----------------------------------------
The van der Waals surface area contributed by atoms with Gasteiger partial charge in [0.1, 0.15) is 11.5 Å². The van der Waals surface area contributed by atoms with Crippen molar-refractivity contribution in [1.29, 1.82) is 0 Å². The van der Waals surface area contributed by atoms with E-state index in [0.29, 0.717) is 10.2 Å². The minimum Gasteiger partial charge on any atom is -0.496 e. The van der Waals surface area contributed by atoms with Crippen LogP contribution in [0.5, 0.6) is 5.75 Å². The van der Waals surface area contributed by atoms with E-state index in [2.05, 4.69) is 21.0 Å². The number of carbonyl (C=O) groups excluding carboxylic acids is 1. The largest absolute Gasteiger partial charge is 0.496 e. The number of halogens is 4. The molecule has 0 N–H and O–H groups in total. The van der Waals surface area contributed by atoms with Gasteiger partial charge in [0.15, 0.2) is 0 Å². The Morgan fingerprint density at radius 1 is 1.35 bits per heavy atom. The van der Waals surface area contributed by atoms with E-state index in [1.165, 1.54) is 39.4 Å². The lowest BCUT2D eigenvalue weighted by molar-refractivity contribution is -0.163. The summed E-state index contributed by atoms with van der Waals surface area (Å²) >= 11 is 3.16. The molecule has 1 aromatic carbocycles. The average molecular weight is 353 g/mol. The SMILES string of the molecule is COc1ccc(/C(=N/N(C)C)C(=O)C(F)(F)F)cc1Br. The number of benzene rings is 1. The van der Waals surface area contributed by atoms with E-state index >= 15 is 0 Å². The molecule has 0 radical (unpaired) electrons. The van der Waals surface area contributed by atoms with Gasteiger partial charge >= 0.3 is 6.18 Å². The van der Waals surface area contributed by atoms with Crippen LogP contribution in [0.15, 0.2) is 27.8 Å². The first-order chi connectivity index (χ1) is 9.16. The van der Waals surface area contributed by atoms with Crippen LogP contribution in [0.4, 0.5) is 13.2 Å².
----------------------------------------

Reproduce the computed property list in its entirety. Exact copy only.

The van der Waals surface area contributed by atoms with Gasteiger partial charge in [0.1, 0.15) is 11.5 Å². The van der Waals surface area contributed by atoms with Crippen molar-refractivity contribution in [1.29, 1.82) is 0 Å². The van der Waals surface area contributed by atoms with E-state index in [0.29, 0.717) is 10.2 Å². The minimum Gasteiger partial charge on any atom is -0.496 e. The van der Waals surface area contributed by atoms with Crippen LogP contribution in [0.5, 0.6) is 5.75 Å². The van der Waals surface area contributed by atoms with E-state index in [2.05, 4.69) is 21.0 Å². The number of carbonyl (C=O) groups excluding carboxylic acids is 1. The largest absolute Gasteiger partial charge is 0.496 e. The number of halogens is 4. The molecule has 0 N–H and O–H groups in total. The van der Waals surface area contributed by atoms with Gasteiger partial charge in [0.15, 0.2) is 0 Å². The Morgan fingerprint density at radius 1 is 1.35 bits per heavy atom. The van der Waals surface area contributed by atoms with E-state index in [1.165, 1.54) is 39.4 Å². The lowest BCUT2D eigenvalue weighted by molar-refractivity contribution is -0.163. The summed E-state index contributed by atoms with van der Waals surface area (Å²) >= 11 is 3.16. The molecule has 1 aromatic carbocycles. The average molecular weight is 353 g/mol. The SMILES string of the molecule is COc1ccc(/C(=N/N(C)C)C(=O)C(F)(F)F)cc1Br. The number of benzene rings is 1. The van der Waals surface area contributed by atoms with E-state index >= 15 is 0 Å². The molecule has 0 radical (unpaired) electrons. The van der Waals surface area contributed by atoms with Gasteiger partial charge >= 0.3 is 6.18 Å². The van der Waals surface area contributed by atoms with Crippen LogP contribution in [0.15, 0.2) is 27.8 Å². The first-order chi connectivity index (χ1) is 9.16. The van der Waals surface area contributed by atoms with Crippen LogP contribution in [0.4, 0.5) is 13.2 Å².